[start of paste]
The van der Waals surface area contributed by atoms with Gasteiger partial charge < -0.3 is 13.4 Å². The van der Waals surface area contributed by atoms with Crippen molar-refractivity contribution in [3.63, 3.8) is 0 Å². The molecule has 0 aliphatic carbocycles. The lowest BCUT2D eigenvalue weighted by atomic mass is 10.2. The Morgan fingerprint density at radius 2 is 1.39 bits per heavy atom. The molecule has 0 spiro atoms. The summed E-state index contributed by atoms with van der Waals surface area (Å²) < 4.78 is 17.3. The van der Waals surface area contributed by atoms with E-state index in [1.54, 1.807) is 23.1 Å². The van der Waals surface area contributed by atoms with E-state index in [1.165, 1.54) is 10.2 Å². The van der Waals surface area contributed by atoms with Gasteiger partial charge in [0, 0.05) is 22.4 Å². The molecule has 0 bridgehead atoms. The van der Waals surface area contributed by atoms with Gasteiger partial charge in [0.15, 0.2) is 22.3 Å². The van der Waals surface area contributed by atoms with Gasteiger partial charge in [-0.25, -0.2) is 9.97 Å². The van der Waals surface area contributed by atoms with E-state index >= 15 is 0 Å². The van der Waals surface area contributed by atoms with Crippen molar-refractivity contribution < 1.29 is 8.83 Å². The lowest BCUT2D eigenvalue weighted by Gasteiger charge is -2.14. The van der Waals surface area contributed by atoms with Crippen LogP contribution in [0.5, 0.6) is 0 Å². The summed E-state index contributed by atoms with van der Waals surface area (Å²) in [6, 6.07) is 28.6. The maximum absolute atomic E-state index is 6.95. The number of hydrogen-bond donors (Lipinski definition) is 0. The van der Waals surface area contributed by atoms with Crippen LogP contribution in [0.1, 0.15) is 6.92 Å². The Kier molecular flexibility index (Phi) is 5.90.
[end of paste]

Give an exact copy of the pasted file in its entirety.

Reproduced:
The van der Waals surface area contributed by atoms with Gasteiger partial charge < -0.3 is 13.4 Å². The van der Waals surface area contributed by atoms with Crippen molar-refractivity contribution in [3.63, 3.8) is 0 Å². The molecule has 0 aliphatic carbocycles. The lowest BCUT2D eigenvalue weighted by atomic mass is 10.2. The Morgan fingerprint density at radius 2 is 1.39 bits per heavy atom. The molecule has 0 spiro atoms. The summed E-state index contributed by atoms with van der Waals surface area (Å²) < 4.78 is 17.3. The van der Waals surface area contributed by atoms with E-state index in [1.54, 1.807) is 23.1 Å². The van der Waals surface area contributed by atoms with E-state index in [1.165, 1.54) is 10.2 Å². The van der Waals surface area contributed by atoms with Gasteiger partial charge in [0, 0.05) is 22.4 Å². The molecule has 0 bridgehead atoms. The van der Waals surface area contributed by atoms with Gasteiger partial charge in [0.15, 0.2) is 22.3 Å². The van der Waals surface area contributed by atoms with Gasteiger partial charge in [-0.25, -0.2) is 9.97 Å². The van der Waals surface area contributed by atoms with E-state index >= 15 is 0 Å². The van der Waals surface area contributed by atoms with Crippen molar-refractivity contribution < 1.29 is 8.83 Å². The lowest BCUT2D eigenvalue weighted by Gasteiger charge is -2.14. The van der Waals surface area contributed by atoms with Crippen LogP contribution in [0.5, 0.6) is 0 Å². The summed E-state index contributed by atoms with van der Waals surface area (Å²) in [6, 6.07) is 28.6. The maximum absolute atomic E-state index is 6.95. The number of hydrogen-bond donors (Lipinski definition) is 0. The van der Waals surface area contributed by atoms with Crippen LogP contribution in [0.1, 0.15) is 6.92 Å². The Kier molecular flexibility index (Phi) is 5.90.